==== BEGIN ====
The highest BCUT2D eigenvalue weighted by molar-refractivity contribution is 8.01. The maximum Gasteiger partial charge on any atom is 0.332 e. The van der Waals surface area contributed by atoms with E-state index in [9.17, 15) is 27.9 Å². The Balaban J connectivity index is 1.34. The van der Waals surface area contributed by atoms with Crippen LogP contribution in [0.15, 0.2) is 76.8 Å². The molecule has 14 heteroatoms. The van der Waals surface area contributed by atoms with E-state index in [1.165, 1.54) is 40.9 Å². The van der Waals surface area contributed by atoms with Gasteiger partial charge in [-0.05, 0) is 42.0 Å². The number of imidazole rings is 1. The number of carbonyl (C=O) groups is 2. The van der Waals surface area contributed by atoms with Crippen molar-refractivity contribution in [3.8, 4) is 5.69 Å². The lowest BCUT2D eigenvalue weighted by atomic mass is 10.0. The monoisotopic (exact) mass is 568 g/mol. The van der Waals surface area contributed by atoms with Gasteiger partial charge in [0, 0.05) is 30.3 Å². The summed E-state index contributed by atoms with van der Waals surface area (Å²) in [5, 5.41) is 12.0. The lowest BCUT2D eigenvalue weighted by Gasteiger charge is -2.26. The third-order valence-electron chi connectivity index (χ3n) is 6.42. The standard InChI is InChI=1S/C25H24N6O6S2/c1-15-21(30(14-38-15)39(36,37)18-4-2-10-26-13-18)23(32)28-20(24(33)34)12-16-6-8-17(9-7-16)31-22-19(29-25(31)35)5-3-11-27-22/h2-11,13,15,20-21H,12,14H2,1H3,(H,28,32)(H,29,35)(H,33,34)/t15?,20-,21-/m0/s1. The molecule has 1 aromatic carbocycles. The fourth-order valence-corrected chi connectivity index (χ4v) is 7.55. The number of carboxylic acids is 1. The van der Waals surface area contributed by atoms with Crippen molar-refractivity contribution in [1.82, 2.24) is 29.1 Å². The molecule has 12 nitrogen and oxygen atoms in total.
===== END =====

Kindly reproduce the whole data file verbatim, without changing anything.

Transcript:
The highest BCUT2D eigenvalue weighted by molar-refractivity contribution is 8.01. The maximum Gasteiger partial charge on any atom is 0.332 e. The van der Waals surface area contributed by atoms with E-state index in [9.17, 15) is 27.9 Å². The Balaban J connectivity index is 1.34. The van der Waals surface area contributed by atoms with Crippen LogP contribution in [0.15, 0.2) is 76.8 Å². The molecule has 14 heteroatoms. The van der Waals surface area contributed by atoms with E-state index in [1.165, 1.54) is 40.9 Å². The van der Waals surface area contributed by atoms with Gasteiger partial charge in [-0.05, 0) is 42.0 Å². The number of imidazole rings is 1. The number of carbonyl (C=O) groups is 2. The van der Waals surface area contributed by atoms with Crippen molar-refractivity contribution in [3.8, 4) is 5.69 Å². The lowest BCUT2D eigenvalue weighted by atomic mass is 10.0. The monoisotopic (exact) mass is 568 g/mol. The van der Waals surface area contributed by atoms with Gasteiger partial charge in [0, 0.05) is 30.3 Å². The summed E-state index contributed by atoms with van der Waals surface area (Å²) in [5, 5.41) is 12.0. The lowest BCUT2D eigenvalue weighted by Gasteiger charge is -2.26. The third-order valence-electron chi connectivity index (χ3n) is 6.42. The standard InChI is InChI=1S/C25H24N6O6S2/c1-15-21(30(14-38-15)39(36,37)18-4-2-10-26-13-18)23(32)28-20(24(33)34)12-16-6-8-17(9-7-16)31-22-19(29-25(31)35)5-3-11-27-22/h2-11,13,15,20-21H,12,14H2,1H3,(H,28,32)(H,29,35)(H,33,34)/t15?,20-,21-/m0/s1. The molecule has 1 aromatic carbocycles. The fourth-order valence-corrected chi connectivity index (χ4v) is 7.55. The number of carboxylic acids is 1. The van der Waals surface area contributed by atoms with Crippen molar-refractivity contribution in [1.82, 2.24) is 29.1 Å². The molecule has 12 nitrogen and oxygen atoms in total.